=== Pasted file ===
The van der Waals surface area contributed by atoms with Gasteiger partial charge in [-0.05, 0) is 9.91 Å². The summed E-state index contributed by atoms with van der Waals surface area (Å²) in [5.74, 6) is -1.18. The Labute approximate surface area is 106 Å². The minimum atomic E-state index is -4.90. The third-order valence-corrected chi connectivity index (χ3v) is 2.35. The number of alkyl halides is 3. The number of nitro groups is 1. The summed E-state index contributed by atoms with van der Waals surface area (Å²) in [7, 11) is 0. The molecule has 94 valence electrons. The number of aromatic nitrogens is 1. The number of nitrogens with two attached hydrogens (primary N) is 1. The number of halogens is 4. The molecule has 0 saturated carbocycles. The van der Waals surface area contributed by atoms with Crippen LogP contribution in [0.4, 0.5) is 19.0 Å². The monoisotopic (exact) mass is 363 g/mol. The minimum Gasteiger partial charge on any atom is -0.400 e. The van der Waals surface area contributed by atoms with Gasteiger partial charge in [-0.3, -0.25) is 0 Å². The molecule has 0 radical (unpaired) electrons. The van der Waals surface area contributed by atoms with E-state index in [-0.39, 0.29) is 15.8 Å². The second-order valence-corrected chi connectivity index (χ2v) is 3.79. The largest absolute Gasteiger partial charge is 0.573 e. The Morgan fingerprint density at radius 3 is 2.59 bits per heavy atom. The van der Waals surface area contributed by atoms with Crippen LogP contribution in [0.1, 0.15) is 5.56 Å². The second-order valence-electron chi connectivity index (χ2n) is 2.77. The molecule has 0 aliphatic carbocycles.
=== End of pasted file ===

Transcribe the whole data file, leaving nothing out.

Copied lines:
The van der Waals surface area contributed by atoms with Gasteiger partial charge in [-0.05, 0) is 9.91 Å². The summed E-state index contributed by atoms with van der Waals surface area (Å²) in [5.74, 6) is -1.18. The Labute approximate surface area is 106 Å². The minimum atomic E-state index is -4.90. The third-order valence-corrected chi connectivity index (χ3v) is 2.35. The number of alkyl halides is 3. The number of nitro groups is 1. The summed E-state index contributed by atoms with van der Waals surface area (Å²) in [7, 11) is 0. The molecule has 94 valence electrons. The number of aromatic nitrogens is 1. The number of nitrogens with two attached hydrogens (primary N) is 1. The number of halogens is 4. The molecule has 0 saturated carbocycles. The van der Waals surface area contributed by atoms with Crippen LogP contribution in [0.4, 0.5) is 19.0 Å². The monoisotopic (exact) mass is 363 g/mol. The minimum Gasteiger partial charge on any atom is -0.400 e. The van der Waals surface area contributed by atoms with Gasteiger partial charge in [-0.3, -0.25) is 0 Å². The molecule has 0 radical (unpaired) electrons. The van der Waals surface area contributed by atoms with E-state index in [-0.39, 0.29) is 15.8 Å². The second-order valence-corrected chi connectivity index (χ2v) is 3.79. The largest absolute Gasteiger partial charge is 0.573 e. The Morgan fingerprint density at radius 3 is 2.59 bits per heavy atom. The van der Waals surface area contributed by atoms with Crippen LogP contribution in [0.1, 0.15) is 5.56 Å². The second-order valence-electron chi connectivity index (χ2n) is 2.77. The molecule has 0 aliphatic carbocycles.